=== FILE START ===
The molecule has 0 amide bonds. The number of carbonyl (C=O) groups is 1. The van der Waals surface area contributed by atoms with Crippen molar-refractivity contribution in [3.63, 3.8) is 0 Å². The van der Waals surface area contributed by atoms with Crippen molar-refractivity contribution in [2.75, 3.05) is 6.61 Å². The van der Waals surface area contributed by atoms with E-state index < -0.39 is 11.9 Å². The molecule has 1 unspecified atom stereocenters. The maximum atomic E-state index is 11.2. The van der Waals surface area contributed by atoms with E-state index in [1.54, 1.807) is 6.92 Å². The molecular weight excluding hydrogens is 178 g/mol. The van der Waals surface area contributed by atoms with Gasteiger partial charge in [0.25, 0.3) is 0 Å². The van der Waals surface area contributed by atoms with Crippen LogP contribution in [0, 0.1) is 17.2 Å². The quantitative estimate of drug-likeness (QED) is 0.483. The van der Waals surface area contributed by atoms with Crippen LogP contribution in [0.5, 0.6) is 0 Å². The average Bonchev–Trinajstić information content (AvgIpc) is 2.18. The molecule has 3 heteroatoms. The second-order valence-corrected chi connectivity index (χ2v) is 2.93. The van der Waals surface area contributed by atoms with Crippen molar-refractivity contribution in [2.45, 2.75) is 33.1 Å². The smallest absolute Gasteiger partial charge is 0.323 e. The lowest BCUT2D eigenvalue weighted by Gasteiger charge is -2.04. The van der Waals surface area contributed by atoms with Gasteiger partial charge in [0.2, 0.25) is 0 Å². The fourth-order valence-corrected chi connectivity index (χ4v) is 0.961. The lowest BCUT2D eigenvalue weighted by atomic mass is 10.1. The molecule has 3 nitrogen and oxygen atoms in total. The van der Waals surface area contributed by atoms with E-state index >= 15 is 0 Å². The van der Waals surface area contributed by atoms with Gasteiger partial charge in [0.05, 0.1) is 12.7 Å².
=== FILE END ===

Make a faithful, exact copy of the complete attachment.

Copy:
The molecule has 0 amide bonds. The number of carbonyl (C=O) groups is 1. The van der Waals surface area contributed by atoms with Crippen molar-refractivity contribution in [3.63, 3.8) is 0 Å². The van der Waals surface area contributed by atoms with Crippen molar-refractivity contribution in [2.75, 3.05) is 6.61 Å². The van der Waals surface area contributed by atoms with E-state index < -0.39 is 11.9 Å². The molecule has 1 unspecified atom stereocenters. The maximum atomic E-state index is 11.2. The van der Waals surface area contributed by atoms with E-state index in [1.54, 1.807) is 6.92 Å². The molecular weight excluding hydrogens is 178 g/mol. The van der Waals surface area contributed by atoms with Gasteiger partial charge in [0.25, 0.3) is 0 Å². The van der Waals surface area contributed by atoms with Crippen LogP contribution in [0, 0.1) is 17.2 Å². The quantitative estimate of drug-likeness (QED) is 0.483. The van der Waals surface area contributed by atoms with Crippen LogP contribution in [0.5, 0.6) is 0 Å². The average Bonchev–Trinajstić information content (AvgIpc) is 2.18. The molecule has 3 heteroatoms. The second-order valence-corrected chi connectivity index (χ2v) is 2.93. The van der Waals surface area contributed by atoms with Crippen molar-refractivity contribution in [2.45, 2.75) is 33.1 Å². The smallest absolute Gasteiger partial charge is 0.323 e. The lowest BCUT2D eigenvalue weighted by Gasteiger charge is -2.04. The van der Waals surface area contributed by atoms with Gasteiger partial charge in [0.2, 0.25) is 0 Å². The fourth-order valence-corrected chi connectivity index (χ4v) is 0.961. The lowest BCUT2D eigenvalue weighted by atomic mass is 10.1. The molecule has 3 nitrogen and oxygen atoms in total. The van der Waals surface area contributed by atoms with E-state index >= 15 is 0 Å². The van der Waals surface area contributed by atoms with Gasteiger partial charge in [0.05, 0.1) is 12.7 Å².